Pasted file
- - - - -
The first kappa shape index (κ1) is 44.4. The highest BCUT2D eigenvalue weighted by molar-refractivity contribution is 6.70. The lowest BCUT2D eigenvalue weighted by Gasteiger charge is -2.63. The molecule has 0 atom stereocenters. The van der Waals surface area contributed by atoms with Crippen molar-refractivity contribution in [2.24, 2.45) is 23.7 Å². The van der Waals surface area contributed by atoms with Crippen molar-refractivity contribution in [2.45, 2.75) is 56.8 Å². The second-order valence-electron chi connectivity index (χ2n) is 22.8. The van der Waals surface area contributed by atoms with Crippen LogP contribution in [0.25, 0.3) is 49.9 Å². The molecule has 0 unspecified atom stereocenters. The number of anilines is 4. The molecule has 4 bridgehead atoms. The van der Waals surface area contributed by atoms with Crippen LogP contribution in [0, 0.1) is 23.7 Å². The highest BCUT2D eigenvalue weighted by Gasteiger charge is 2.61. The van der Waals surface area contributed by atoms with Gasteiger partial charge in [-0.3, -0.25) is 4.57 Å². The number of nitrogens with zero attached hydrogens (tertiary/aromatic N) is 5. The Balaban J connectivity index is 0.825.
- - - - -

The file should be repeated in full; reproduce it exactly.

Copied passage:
The first kappa shape index (κ1) is 44.4. The highest BCUT2D eigenvalue weighted by molar-refractivity contribution is 6.70. The lowest BCUT2D eigenvalue weighted by Gasteiger charge is -2.63. The molecule has 0 atom stereocenters. The van der Waals surface area contributed by atoms with Crippen molar-refractivity contribution in [2.24, 2.45) is 23.7 Å². The van der Waals surface area contributed by atoms with Crippen molar-refractivity contribution in [2.45, 2.75) is 56.8 Å². The second-order valence-electron chi connectivity index (χ2n) is 22.8. The van der Waals surface area contributed by atoms with Crippen LogP contribution in [0.25, 0.3) is 49.9 Å². The molecule has 0 unspecified atom stereocenters. The number of anilines is 4. The molecule has 4 bridgehead atoms. The van der Waals surface area contributed by atoms with Crippen LogP contribution in [0, 0.1) is 23.7 Å². The highest BCUT2D eigenvalue weighted by Gasteiger charge is 2.61. The van der Waals surface area contributed by atoms with Gasteiger partial charge in [-0.3, -0.25) is 4.57 Å². The number of nitrogens with zero attached hydrogens (tertiary/aromatic N) is 5. The Balaban J connectivity index is 0.825.